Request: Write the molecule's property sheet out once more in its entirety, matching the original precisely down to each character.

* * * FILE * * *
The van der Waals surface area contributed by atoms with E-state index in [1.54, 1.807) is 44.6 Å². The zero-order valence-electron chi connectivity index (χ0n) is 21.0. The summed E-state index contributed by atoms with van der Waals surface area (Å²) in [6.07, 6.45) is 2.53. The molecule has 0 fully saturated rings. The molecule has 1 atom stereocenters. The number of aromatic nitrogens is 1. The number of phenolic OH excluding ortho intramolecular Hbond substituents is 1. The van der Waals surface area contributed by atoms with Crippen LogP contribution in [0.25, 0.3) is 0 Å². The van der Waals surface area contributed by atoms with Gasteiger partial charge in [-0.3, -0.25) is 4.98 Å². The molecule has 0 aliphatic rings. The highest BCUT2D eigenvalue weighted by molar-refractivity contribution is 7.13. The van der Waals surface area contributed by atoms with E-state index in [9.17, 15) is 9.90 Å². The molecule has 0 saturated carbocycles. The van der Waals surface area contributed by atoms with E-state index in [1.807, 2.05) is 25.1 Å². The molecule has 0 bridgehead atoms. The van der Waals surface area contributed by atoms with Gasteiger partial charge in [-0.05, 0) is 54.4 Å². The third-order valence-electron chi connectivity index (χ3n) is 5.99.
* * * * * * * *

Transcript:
The van der Waals surface area contributed by atoms with E-state index in [1.54, 1.807) is 44.6 Å². The zero-order valence-electron chi connectivity index (χ0n) is 21.0. The summed E-state index contributed by atoms with van der Waals surface area (Å²) in [6.07, 6.45) is 2.53. The molecule has 0 fully saturated rings. The molecule has 1 atom stereocenters. The number of aromatic nitrogens is 1. The number of phenolic OH excluding ortho intramolecular Hbond substituents is 1. The van der Waals surface area contributed by atoms with Crippen LogP contribution in [0.25, 0.3) is 0 Å². The van der Waals surface area contributed by atoms with Gasteiger partial charge in [-0.3, -0.25) is 4.98 Å². The molecule has 0 aliphatic rings. The highest BCUT2D eigenvalue weighted by molar-refractivity contribution is 7.13. The van der Waals surface area contributed by atoms with E-state index in [9.17, 15) is 9.90 Å². The molecule has 0 saturated carbocycles. The van der Waals surface area contributed by atoms with E-state index in [1.807, 2.05) is 25.1 Å². The molecule has 0 bridgehead atoms. The van der Waals surface area contributed by atoms with Gasteiger partial charge in [-0.05, 0) is 54.4 Å². The third-order valence-electron chi connectivity index (χ3n) is 5.99.